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Wednesday, August 22, 2007

The Two Biggest Mistakes in Strategy-Making

10:34:00 AM Posted by Oscar Berg , No comments

The two biggest and probably most common mistakes in strategy-making are:

  1. Not having a strategy at all
  2. Not changing the strategy as needed

Today, very few organizations are unaware of their own content management problems and the challenges related to managing their content assets. They know that they can both manage and make use of their content assets better, but too often they fall short by putting their hopes to technology alone.

What these organizations should do instead is of course, after having defined clear and measurable objectives (what they want to achieve and when it shall be achieved), to develop a content management strategy (what to do, when to do it and who should do it) that will help them achieve their objectives. Such a strategy must not only identify and describe what technologies are needed to fulfil the business objectives, but it must bring together the people, activities, technologies, content and other resources which are needed to achieve the objectives.

An organization that wants to leverage its content assets must both define clear and measurable objectives and develop a strategy that describes what actions already have been taken and which needs to taken in order to achieve the objectives. The strategy must focus on the actions needed to achieve the objectives: what to do, when to do it and who should do it. And since the enterprise inevitably will be subject to a lot of different changes over time, the content management strategy must be adjusted as needed. New developments and conditions on the market, new technologies, new laws and regulations, fiercer competition, and changing customer needs are just some of the things that might call for changes of the strategy. The strategy must be dynamic and allowed to evolve over time.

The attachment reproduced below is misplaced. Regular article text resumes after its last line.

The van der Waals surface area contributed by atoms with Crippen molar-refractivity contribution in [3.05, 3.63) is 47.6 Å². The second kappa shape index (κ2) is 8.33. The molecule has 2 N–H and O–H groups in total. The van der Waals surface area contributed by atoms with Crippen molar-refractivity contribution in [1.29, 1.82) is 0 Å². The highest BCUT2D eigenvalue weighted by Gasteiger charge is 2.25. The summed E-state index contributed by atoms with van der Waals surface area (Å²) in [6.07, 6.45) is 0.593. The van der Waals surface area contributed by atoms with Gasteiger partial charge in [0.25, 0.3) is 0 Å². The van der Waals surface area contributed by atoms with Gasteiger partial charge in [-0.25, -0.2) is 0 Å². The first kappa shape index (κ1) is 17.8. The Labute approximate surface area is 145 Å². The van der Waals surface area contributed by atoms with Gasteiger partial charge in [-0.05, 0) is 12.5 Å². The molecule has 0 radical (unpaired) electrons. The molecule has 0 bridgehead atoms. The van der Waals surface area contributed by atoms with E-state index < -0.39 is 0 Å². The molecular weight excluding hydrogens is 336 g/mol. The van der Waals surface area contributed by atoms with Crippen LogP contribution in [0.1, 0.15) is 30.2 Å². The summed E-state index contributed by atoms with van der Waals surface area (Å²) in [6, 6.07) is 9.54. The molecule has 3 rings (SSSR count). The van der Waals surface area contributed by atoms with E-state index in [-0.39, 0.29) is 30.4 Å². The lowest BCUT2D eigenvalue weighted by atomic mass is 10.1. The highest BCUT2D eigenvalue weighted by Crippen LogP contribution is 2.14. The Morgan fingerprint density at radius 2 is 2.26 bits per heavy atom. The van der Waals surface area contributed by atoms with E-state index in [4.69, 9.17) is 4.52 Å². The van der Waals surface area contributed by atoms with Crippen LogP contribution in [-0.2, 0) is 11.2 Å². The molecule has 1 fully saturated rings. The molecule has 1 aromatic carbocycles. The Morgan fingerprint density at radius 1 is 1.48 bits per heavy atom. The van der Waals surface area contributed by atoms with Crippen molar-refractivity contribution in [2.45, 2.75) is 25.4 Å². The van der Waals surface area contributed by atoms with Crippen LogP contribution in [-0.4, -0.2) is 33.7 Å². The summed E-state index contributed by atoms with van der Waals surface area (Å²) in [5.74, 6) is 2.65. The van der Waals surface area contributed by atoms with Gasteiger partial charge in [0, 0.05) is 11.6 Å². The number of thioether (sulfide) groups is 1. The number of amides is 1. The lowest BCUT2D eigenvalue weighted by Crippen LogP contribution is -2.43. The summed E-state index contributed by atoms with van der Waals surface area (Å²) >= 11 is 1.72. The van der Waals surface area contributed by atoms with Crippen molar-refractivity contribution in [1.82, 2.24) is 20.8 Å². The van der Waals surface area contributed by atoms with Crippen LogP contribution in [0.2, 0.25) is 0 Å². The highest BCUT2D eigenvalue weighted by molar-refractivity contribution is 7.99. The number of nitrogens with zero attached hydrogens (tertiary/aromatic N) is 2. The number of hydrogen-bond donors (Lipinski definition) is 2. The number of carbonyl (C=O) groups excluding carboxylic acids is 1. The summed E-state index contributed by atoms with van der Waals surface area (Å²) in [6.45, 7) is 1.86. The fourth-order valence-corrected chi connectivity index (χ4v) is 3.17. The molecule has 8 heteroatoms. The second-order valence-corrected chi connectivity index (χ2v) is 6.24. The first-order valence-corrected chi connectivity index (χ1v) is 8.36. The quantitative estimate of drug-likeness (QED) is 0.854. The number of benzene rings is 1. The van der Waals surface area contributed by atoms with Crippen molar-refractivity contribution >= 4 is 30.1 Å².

Finally, it needs to be said that a strategy is meaningless if it is not practical and realistic. Unfortunately, many strategies are pure fantasies, based on unrealistic objectives which state where the organization wants to be within a certain period of time, but not where it realistically can be. There should not be a wide gap between the "want" and the "can". The organization must simply have - or be able to allocate - the resources and other pre-requisites that are required to execute the strategy.


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